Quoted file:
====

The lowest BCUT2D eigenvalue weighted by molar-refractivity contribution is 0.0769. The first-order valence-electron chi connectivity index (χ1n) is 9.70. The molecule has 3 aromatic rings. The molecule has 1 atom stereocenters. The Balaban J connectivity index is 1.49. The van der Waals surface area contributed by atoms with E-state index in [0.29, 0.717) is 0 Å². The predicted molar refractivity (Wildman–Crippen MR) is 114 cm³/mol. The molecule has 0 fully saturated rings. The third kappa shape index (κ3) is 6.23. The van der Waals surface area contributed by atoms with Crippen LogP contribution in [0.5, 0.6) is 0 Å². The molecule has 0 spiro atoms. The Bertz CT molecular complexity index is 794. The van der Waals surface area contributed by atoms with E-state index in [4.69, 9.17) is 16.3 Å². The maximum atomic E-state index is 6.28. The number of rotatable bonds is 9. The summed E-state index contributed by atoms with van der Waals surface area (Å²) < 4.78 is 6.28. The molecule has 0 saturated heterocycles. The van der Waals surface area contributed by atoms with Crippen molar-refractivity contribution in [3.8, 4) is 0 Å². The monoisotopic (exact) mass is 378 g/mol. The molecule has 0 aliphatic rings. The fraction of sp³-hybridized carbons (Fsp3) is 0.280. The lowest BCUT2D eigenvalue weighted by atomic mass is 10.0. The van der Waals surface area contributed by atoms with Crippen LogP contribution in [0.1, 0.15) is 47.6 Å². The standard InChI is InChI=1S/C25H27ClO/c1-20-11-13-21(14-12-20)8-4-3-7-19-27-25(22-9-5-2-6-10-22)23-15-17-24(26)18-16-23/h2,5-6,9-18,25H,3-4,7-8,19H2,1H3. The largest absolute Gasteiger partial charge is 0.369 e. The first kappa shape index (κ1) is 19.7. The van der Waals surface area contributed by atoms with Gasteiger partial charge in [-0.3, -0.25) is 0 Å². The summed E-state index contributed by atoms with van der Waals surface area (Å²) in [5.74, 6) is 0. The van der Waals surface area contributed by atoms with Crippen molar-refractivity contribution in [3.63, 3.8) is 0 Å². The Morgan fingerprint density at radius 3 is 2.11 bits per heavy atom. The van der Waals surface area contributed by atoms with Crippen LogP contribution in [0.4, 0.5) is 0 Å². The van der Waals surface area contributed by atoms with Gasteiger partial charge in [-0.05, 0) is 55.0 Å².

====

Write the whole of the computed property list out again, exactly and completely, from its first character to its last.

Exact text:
The lowest BCUT2D eigenvalue weighted by molar-refractivity contribution is 0.0769. The first-order valence-electron chi connectivity index (χ1n) is 9.70. The molecule has 3 aromatic rings. The molecule has 1 atom stereocenters. The Balaban J connectivity index is 1.49. The van der Waals surface area contributed by atoms with E-state index in [0.29, 0.717) is 0 Å². The predicted molar refractivity (Wildman–Crippen MR) is 114 cm³/mol. The molecule has 0 fully saturated rings. The third kappa shape index (κ3) is 6.23. The van der Waals surface area contributed by atoms with Crippen LogP contribution in [0.5, 0.6) is 0 Å². The molecule has 0 spiro atoms. The Bertz CT molecular complexity index is 794. The van der Waals surface area contributed by atoms with E-state index in [4.69, 9.17) is 16.3 Å². The maximum atomic E-state index is 6.28. The number of rotatable bonds is 9. The summed E-state index contributed by atoms with van der Waals surface area (Å²) < 4.78 is 6.28. The molecule has 0 saturated heterocycles. The van der Waals surface area contributed by atoms with Crippen molar-refractivity contribution in [3.8, 4) is 0 Å². The monoisotopic (exact) mass is 378 g/mol. The molecule has 0 aliphatic rings. The fraction of sp³-hybridized carbons (Fsp3) is 0.280. The lowest BCUT2D eigenvalue weighted by atomic mass is 10.0. The van der Waals surface area contributed by atoms with Crippen LogP contribution in [0.1, 0.15) is 47.6 Å². The standard InChI is InChI=1S/C25H27ClO/c1-20-11-13-21(14-12-20)8-4-3-7-19-27-25(22-9-5-2-6-10-22)23-15-17-24(26)18-16-23/h2,5-6,9-18,25H,3-4,7-8,19H2,1H3. The largest absolute Gasteiger partial charge is 0.369 e. The first kappa shape index (κ1) is 19.7. The van der Waals surface area contributed by atoms with Gasteiger partial charge in [-0.3, -0.25) is 0 Å². The summed E-state index contributed by atoms with van der Waals surface area (Å²) in [5.74, 6) is 0. The van der Waals surface area contributed by atoms with Crippen molar-refractivity contribution in [3.63, 3.8) is 0 Å². The Morgan fingerprint density at radius 3 is 2.11 bits per heavy atom. The van der Waals surface area contributed by atoms with Crippen LogP contribution in [0.4, 0.5) is 0 Å². The van der Waals surface area contributed by atoms with Gasteiger partial charge in [-0.05, 0) is 55.0 Å².